One powerful constituency, however, loved Derek's piece: Google's news algorithm. You can imagine how I feel about that. Diginomica is far from perfect, but we built our business model so as not to have to kiss Google's ass cater to our algorithmic content kingmakers. To keep our non-advertising business model going, our first job is: reader trust. Lose that trust, and page views, already a flawed stat, become completely meaningless. We stumbled on that front this week, but I'd like to believe by pushing the bigger conversation, we got back on track - and, going forward, we'll be the better for it. As always, you'll be the judge.

Diginomica picks - my top stories on diginomica this week

Vendor analysis, diginomica style. Here's my top choices from our vendor coverage:

Jon's grab bag - I finally unleashed my thank you for your continued disservice slow burn Scoop.it meltdown in The problem of curation platforms, and the Scoop.it monetization clampdown. Meanwhile, Den put on his clown-the-clowns nose accounting hat and stepped into a social media cowpie fascinating GAAP debate in Mind the GAAP.

Stuart took his poodle and ran for the hills this week (vacation baby!), so Derek did his best Stuart-on-media impression with Viacom and CBS reunite - but can they win big in the streaming wars? Finally, Jerry provides tips and context for the IoT security situation in State-sponsored cyber spies targeting IoT - a warning from Microsoft.

Best of the rest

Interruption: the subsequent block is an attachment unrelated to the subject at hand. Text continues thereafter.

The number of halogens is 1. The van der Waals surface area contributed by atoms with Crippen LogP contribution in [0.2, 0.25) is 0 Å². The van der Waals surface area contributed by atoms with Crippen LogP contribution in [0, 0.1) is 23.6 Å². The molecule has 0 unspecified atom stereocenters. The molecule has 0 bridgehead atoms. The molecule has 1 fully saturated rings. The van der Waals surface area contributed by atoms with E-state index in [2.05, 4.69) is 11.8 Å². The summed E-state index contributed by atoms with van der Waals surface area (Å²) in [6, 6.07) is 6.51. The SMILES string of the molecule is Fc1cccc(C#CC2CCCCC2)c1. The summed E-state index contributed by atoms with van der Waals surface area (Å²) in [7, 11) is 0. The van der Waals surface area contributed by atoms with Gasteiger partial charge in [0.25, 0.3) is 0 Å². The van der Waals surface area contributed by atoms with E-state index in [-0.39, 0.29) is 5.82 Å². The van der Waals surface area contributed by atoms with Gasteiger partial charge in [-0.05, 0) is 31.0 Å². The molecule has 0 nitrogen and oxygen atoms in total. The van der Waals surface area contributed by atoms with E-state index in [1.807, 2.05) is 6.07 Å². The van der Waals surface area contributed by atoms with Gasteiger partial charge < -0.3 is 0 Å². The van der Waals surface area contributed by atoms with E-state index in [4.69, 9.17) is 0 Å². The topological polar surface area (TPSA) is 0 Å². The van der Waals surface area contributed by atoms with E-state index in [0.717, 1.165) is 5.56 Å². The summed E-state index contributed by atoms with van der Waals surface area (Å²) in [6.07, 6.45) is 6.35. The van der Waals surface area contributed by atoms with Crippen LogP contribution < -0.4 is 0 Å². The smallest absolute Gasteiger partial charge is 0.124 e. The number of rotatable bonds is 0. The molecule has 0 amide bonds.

Waiter suggesting a bottle of wine to a customer

Top five enterprise picks from the Interwebs

I already blew out my word count, so here's the quick hit review:


Overworked businessman


Headline of the week contenders: Florida Vacation Home Invaded by Vomiting Vultures. And: Study: 8 in 10 people have cried at work (no surprise: almost 20 percent of those driven to tears were asked to write another blockchain press release).

Our virtual assistants are still pretty dumb:

But hey, at least they are giving big tech a unique voyeuristic data opportunity:

Diginomica contributor Brian Sommer achieved a milestone this week: the worst email business pitch he ever received. Here's a delightful excerpt:

Hi {{First Name}}.

I’m [My Name], a [College Name] student from [City]. In the past three years, I've helped my clients generate an additional $250,000 in revenue, and have worked for major brands across Canada and the United States through my web development agency, Mad Libs Marketing. I came across your [INDUSTRY] site, and it hasn't been updated since [YEAR]. Here's a mock-up of what your site could look like:

[Link to Wordpress template in their niche, through a subdomain of mine]

Your new site will be mobile-responsive (it isn’t currently)....

Yep, that's special (and no, their real name isn't Mad Libs Marketing, but that seemed appropriate). Brian, we're all looking forward to your spiffy, mobile-responsive web site - which is not responsive currently LMFAO!  See you next time...

If you find an #ensw piece that qualifies for hits and misses - in a good or bad way - let me know in the comments as Clive (almost) always does. Most Enterprise hits and misses articles are selected from my curated @jonerpnewsfeed. 'myPOV' is borrowed with reluctant permission from the ubiquitous Ray Wang.


Image credit - Waiter Suggesting Bottle © Minerva Studiom, Overworked Businessman © Bloomua, Man © Dudarev Mikhail - all from Fotolia.com.

Disclosure - Oracle, Workday, Infor and Salesforce are diginomica premier partners as of this writing.